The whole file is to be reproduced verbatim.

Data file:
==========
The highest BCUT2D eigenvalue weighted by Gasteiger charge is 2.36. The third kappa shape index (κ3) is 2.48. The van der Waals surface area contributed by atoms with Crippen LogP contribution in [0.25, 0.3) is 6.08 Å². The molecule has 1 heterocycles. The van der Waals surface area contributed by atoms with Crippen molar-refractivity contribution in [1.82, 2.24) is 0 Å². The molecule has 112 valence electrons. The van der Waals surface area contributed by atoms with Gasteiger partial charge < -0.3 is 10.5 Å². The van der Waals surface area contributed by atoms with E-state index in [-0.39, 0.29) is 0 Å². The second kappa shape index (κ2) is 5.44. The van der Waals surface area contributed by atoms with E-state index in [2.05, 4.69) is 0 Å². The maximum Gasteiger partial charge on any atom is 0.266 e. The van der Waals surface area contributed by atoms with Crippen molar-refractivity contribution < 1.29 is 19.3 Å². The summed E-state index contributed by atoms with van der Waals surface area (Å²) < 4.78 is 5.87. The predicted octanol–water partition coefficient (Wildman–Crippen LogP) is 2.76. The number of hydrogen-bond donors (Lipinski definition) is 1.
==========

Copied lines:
The highest BCUT2D eigenvalue weighted by Gasteiger charge is 2.36. The third kappa shape index (κ3) is 2.48. The van der Waals surface area contributed by atoms with Crippen LogP contribution in [0.25, 0.3) is 6.08 Å². The molecule has 1 heterocycles. The van der Waals surface area contributed by atoms with Crippen molar-refractivity contribution in [1.82, 2.24) is 0 Å². The molecule has 112 valence electrons. The van der Waals surface area contributed by atoms with Gasteiger partial charge < -0.3 is 10.5 Å². The van der Waals surface area contributed by atoms with E-state index in [-0.39, 0.29) is 0 Å². The second kappa shape index (κ2) is 5.44. The van der Waals surface area contributed by atoms with E-state index in [2.05, 4.69) is 0 Å². The maximum Gasteiger partial charge on any atom is 0.266 e. The van der Waals surface area contributed by atoms with Crippen molar-refractivity contribution < 1.29 is 19.3 Å². The summed E-state index contributed by atoms with van der Waals surface area (Å²) < 4.78 is 5.87. The predicted octanol–water partition coefficient (Wildman–Crippen LogP) is 2.76. The number of hydrogen-bond donors (Lipinski definition) is 1.